Boarding  

I’m sitting in the Philadelphia airport. Exhausted. I’ve been working for a week straight. Just coming out of the excitement of a project launch in Austin. Now flying to Atlanta for another series of meetings.

At the gate I’m staring at a woman eating yogurt. Some of that thick Greek stuff. People call it something else, but I’m sure it’s just yogurt. It might be healthier. I’m not sure. She is stirring it and then taking big gulping bites. Swishing from cheek to cheek. Anyway, I’m listening to this song and balling. Just big clown tears. Watching this woman eat exotic yogurt and I’m sobbing.

What is so funny about sadness is how it can rush in. I’m not overtly stressed. Just thinking about being in an airport when my Father was dying. It’s been almost a year. I knew then that once I got on the flight I would never see him alive again. Only I didn’t really know that. At the time he was in a medical coma, but we truly didn’t know how sick he was. Still I feared it.

Everything had happened so quickly. He had been under the weather and felt a pain. Walked into the hospital on a Friday and was dead a few days later. My Mother called that morning and I was on a plane almost immediately. In a haze. I landed for a layover and I just felt that if I got on that connecting flight my Father wouldn’t survive. I knew on a logical level it wasn’t true, but to step across that threshold and onto the flight was truly the most heart wrenching moment in my life. Now here I am again. Waiting to board a plane. Staring at the doorway and trying to piece together the last year of my life.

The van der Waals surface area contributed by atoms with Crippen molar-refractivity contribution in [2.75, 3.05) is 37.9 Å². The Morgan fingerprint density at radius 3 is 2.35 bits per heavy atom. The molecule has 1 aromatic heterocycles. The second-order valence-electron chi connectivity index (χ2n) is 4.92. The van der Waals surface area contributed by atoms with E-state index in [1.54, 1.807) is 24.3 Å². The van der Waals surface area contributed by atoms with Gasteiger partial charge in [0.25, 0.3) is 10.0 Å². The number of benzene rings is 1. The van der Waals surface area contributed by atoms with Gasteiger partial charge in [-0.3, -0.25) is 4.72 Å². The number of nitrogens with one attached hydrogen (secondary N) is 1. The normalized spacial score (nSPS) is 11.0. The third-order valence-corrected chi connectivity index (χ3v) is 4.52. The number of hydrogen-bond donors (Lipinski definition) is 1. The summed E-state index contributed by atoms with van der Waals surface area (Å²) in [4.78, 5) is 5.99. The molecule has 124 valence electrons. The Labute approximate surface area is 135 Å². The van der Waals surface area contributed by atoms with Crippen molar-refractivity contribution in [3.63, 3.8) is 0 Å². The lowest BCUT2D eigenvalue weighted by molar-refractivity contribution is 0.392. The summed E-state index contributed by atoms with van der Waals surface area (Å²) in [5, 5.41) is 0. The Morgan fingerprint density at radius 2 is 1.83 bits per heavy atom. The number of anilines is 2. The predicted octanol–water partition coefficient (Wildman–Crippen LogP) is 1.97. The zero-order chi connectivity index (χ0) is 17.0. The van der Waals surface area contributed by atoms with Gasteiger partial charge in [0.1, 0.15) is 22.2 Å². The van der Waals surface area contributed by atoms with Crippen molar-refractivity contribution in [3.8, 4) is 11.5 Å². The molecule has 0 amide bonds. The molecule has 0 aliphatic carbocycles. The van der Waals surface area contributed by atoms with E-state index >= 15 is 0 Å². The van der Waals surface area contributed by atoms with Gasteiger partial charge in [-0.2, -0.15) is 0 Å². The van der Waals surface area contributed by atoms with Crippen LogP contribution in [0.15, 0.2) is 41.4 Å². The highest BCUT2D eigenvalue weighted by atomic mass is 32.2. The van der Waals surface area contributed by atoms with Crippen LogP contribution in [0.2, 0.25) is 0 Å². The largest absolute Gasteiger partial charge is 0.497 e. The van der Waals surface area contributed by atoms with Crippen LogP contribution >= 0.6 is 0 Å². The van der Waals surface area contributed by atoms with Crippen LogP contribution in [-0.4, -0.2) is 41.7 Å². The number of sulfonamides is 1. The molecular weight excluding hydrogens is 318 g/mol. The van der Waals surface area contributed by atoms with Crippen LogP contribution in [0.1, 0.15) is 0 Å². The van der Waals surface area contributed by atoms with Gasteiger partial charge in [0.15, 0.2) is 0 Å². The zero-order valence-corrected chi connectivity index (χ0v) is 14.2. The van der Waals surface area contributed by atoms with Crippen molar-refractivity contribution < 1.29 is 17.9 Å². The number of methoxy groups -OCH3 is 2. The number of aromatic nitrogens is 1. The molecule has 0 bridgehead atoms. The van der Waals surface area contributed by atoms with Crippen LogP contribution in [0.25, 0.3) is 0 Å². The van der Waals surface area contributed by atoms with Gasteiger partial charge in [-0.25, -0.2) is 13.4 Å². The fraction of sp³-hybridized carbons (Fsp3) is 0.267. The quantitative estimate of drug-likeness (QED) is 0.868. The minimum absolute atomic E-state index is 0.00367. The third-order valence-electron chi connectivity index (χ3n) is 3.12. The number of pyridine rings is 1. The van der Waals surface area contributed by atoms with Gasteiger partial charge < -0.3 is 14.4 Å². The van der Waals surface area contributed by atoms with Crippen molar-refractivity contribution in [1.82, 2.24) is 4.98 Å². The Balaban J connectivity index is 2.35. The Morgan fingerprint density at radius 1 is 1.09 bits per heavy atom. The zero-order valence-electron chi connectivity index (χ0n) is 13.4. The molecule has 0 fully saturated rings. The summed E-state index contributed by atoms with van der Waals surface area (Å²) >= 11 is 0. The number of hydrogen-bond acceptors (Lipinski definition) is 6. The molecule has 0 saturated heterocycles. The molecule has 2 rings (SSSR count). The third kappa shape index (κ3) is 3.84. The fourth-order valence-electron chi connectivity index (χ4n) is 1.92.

Grief on this level is really hard to explain. I am sure people are right when they say that it comes in stages, but what they don’t tell you is that in many ways those stages hit all at once. Grief lingers and hangs over you. It creates a beige cloud of denial, acceptance, anger, and sadness.

As that fog lifts I get these flashes of memories and they dart in and out of focus: talking to my Dad about my first girlfriend, working on some science fair project, watching some wildly inappropriate movie like Terminator or A Fish Called Wanda. Under all that pain is such a bittersweet nostalgia and it feels impossible not to succumb to it. To wash myself in it.

Up until this point I’ve been pretty blocked. Walking in a daze. Unable to really sit with or talk about what happened. Now at the least poignant moment I’m flush with it. Listening to this song about love reborn. An indie pop counter-point to all this tragedy, but it’s enough and I’m a mess.

Locked in the handicapped stall of the airport bathroom. I’m really hit with the thing I haven’t been able to articulate or tell anyone. This notion of my Father being afraid or alone and my feeling helpless to save him from some forgone medical conclusion. All I could think is that if I never leave Philadelphia he’ll somehow be ok. It was a child’s wish, but I felt it just the same.

The song ends as boarding starts. The woman in front of me finishes up her yogurt and tosses the container in the trash as we huddle towards the plane’s entrance. The herd us in by zones and I ignore the first few times my row is called. Trying to hold on to that idea that I can somehow control destiny. I stare at that familiar doorway, shove my headphones in my pocket and breathe in deeply.

What else can you do but step forward?

Jukebox The Ghost: Girl

 
18
Kudos
 
18
Kudos

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